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House Price Rebound Concentrated at Top End of the Market

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The sharp turnaround in house prices has prompted property economists to revise forecasts upward, with Sydney and Melbourne leading the robust growth in housing demand.

Recent analysis of property price growth in Australia’s two largest cities reveals that the rebound has not been uniform across all segments of the residential market.

The top end of the market has experienced the largest jump in house prices, with more lethargic growth in low to medium priced homes.

“It is not unusual for the top-end of the market to lead a price cycle with the lower end following,” Domain economist Trent Wilshire said.

“This upswing looks to be broadly following this historical pattern.”

Domain’s analysis tracks house and unit prices across five different price segments—price quintiles—of Sydney and Melbourne’s residential market.

In Sydney, house prices have made the most marked increase across properties in the $1 million to $1.5 million range, which have jumped by up to 8.6 per cent over the past six months.

The largest increases were seen largely across Sydney’s inner-west, northwest and southern suburbs.

In contrast, unit prices in the lower $450,000 price range of the market fell by 2 per cent over the last six months.

Related: Expect Housing Undersupply by 2020: CBA

Median house and unit prices in each Sydney price quintile

House priceHouse price 6 month % changeUnit priceUnit price 6 month % change
1st quintile$600,0003.4%$450,000-2.1%
2nd quintile$730,0001.4%$605,0000.8%
3rd quintile$1,020,0006.8%$686,7501.0%
4th quintile$1,455,0008.6%$830,0002.5%
5th quintile$2,110,0000.0%$1,000,0000.5%

^ Price quintiles are obtained by ranking all property sales each quarter in order from cheapest to most expensive and then calculating the median price of each 20 per cent of sales.


Top end of Melbourne market at the ‘epicentre’ of recovery

The rebound in Melbourne has been more exaggerated than in Sydney with homes within the $1 million segment of the market experiencing a near 10 per cent rebound.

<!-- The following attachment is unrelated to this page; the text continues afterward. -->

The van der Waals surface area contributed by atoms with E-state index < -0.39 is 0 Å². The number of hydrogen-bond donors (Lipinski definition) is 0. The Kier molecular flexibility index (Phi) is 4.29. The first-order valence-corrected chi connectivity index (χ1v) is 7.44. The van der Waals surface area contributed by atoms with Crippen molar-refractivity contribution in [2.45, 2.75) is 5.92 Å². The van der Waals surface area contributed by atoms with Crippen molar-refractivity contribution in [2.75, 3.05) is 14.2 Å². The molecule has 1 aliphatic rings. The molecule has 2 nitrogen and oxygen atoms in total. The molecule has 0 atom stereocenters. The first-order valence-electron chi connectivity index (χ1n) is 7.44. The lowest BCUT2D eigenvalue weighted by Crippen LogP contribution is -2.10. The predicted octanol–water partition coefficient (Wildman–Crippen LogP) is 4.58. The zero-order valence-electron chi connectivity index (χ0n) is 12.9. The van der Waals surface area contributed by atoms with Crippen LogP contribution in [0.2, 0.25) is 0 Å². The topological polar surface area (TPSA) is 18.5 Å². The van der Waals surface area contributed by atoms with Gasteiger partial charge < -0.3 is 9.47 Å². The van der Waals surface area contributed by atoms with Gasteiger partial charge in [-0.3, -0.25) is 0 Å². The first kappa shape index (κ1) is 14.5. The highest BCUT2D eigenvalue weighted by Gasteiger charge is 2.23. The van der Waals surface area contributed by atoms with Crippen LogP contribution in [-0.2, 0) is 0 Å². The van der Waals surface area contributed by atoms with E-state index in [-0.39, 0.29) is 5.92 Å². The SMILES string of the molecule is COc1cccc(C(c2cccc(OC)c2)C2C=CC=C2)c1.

While the most expensive segment—a median house price of $2.1 million—recorded the second largest rise of 4.1 per cent over the past six months.

“These [houses] were mainly in Melbourne’s inner-city and inner-bayside regions,” Wiltshire said.

“The top end of the Melbourne market has led the overall market in previous cycles,” Wilshire said.

“This pattern is also apparent during downturns, with the premium areas of the Melbourne and Sydney markets leading the correction that began in 2017.”

Median house and unit prices in each Melbourne price quintile

House priceHouse price 6 month % changeUnit priceUnit price 6 month % change
1st quintile$555,0002.8%$392,0004.5%
2nd quintile$660,0003.1%$500,0009.4%
3rd quintile$776,0003.5%$530,0003.9%
4th quintile$1,080,0009.8%$547,0007.8%
5th quintile$1,510,0004.1%$626,5002.1%

^ Price quintiles are obtained by ranking all property sales each quarter in order from cheapest to most expensive and then calculating the median price of each 20 per cent of sales.


Wiltshire said that if the market rebound proceeds as it has historically, the bottom end of the market may see price growth in 2020.

“Although as prices in less expensive areas tend to be less volatile, prices may not rebound as much as more exclusive areas.”

Household debt, lethargic wages growth and continued constraints on lending will continue to place downward pressure on the housing market, while regulators have indicated they will intervene should the market overheat.

“While rising property prices should give the economy a boost, a return to boom-time conditions in Sydney and Melbourne would not be a good development.

“It would make housing even more unaffordable and increase already high debt levels.”

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Article originally posted at: https://theurbandeveloper.com/articles/house-price-rebound-concentrated-at-top-end-of-the-market-